Salmon, Sonar, & Sustainability: Part 1
My name is Shane Shepherd and I’ve spent the past 10 summers on the Copper River in Alaska, as part of the Alaska Department of Fish & Game (ADF&G) Miles Lake sonar project. The goal of the project is to estimate the number of sockeye and Chinook salmon that are migrating from the ocean to their spawning grounds further up in the Copper River watershed. This information is vital for informing management decisions and providing a deeper understanding of salmon populations, with the ultimate goal of maintaining a healthy population of salmon that can provide a sustainable fishery and continue to benefit other species for generations to come.
Gathering the data necessary to inform management decisions is not as straightforward as it may seem, however. Even the most fundamental questions, such as “how many salmon return to the Copper River?”, is incredibly challenging to answer. The spawning migration, when salmon gather and begin to move into their home rivers, provides the perfect opportunity to count and catch them which is why both salmon fisheries and salmon monitoring projects occur in the late spring through the fall. In many places in Alaska, a weir is used to count salmon. A weir is a fence built across the stream that prevents salmon from migrating upriver. Throughout the day, a gate is opened in the weir that allows the salmon to swim through, and the salmon are counted visually by hand at that time. In other places, tall towers overlook the river, and observers look down into the river and count fish as they move upstream with the aid of contrast panels laid on the river bottom.
The Copper River, however, presents some unique challenges that make these approaches infeasible. The Copper River drains a large watershed and is primarily glacial fed, and those two factors combine to make it the 2nd largest river in Alaska by discharge (the amount of water flowing out) and one of the siltiest rivers in the entire world. When trying to get the most complete and accurate count of salmon, it is ideal to count them close to the ocean before they split up and begin to travel up smaller tributaries. As the Copper River leaves the Chugach Mountains, it spills out into a large delta of many braided channels that run for miles, and migrating salmon may be coming up a variety of these channels as they enter from the ocean. The first place that all the channels come together into a single main channel is at Miles Lake and the site of the Million Dollar Bridge. Here, the river is sandwiched between mountains and glaciers on either side that keep it constrained to a single channel that the majority of the salmon will pass through. At this point, however, the river is a quarter-mile across and quite deep, with icebergs flowing through from Miles Glacier just upstream, and it would be an exercise in futility to attempt to build a weir across. Counting towers won’t work because the large volume of glacial silt carried by the river makes the water quite opaque — I liken it to gray paint. That’s where sonar comes in.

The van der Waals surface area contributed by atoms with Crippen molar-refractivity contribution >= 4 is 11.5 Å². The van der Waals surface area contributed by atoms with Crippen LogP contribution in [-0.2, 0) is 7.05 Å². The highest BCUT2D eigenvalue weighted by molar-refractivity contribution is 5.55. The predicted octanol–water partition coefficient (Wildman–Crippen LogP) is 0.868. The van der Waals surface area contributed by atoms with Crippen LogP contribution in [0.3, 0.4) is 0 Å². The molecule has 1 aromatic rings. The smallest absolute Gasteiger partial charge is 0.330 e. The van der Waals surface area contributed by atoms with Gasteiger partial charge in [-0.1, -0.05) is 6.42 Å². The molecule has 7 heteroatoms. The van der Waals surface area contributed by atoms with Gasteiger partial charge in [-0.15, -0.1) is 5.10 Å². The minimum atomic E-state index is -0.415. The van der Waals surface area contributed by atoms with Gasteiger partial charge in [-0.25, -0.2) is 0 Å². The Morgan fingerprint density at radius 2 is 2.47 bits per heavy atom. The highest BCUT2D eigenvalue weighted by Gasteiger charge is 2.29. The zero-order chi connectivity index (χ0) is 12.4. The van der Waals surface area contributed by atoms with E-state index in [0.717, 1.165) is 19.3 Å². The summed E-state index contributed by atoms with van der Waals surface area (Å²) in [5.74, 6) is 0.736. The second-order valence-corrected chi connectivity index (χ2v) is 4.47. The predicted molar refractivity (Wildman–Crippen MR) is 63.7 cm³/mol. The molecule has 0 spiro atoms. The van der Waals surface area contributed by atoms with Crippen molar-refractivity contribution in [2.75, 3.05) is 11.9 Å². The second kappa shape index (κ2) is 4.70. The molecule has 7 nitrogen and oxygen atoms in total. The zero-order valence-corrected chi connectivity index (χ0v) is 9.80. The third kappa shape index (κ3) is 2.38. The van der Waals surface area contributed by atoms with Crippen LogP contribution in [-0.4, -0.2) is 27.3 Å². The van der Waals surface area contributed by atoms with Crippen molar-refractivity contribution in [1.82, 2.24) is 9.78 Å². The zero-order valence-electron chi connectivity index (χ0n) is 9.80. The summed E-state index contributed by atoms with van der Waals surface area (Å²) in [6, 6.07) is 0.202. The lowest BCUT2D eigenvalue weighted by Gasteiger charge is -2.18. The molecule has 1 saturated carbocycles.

The Miles Lake sonar project started in 1978 using sonar technology called Bendix to count salmon. The sound waves generated by sonar can penetrate the murky waters, although all that suspended sediment does cause interference, and when they hit an object (like a salmon) they reflect an echo back. Sonar technology has developed a lot since 1978, and these days we use a sonar called ARIS by SoundMetrics. It sends 96 beams of sound into the water column in an expanding cone that we aim to cover the entire water column. The ARIS provides high-resolution images that look like a top-down video of salmon as they swim upriver and are clear enough to distinguish salmon from other fish, seals, ice, and debris. We operate the sonar 24-hours a day from the beginning of May until the end of July, making hourly sonar recordings. We then play these recordings back and manually count every salmon that goes upstream and downstream for the length of the recording. Afterwards, the net upstream count is expanded to estimate the number of salmon that passed in that hour, then all the hours of the day are added up to give us a daily total of salmon passage.
This information is distributed to ADF&G fishery managers, who will use it to make important decisions regarding commercial fishing: when and where to fish, and for how long. This allows managers to provide harvest opportunity while ensuring a sufficient number of salmon make it into the river to meet upriver demands, account for mortality from predation and exhaustion, and successfully reach the spawning grounds to start the next generation of salmon. Adjusting the timing of fishing allows managers to spread out fishing pressure across salmon heading to different tributaries of the Copper River, preventing the overexploitation of any one stock.
Why do we care about salmon? Read more in Part 2!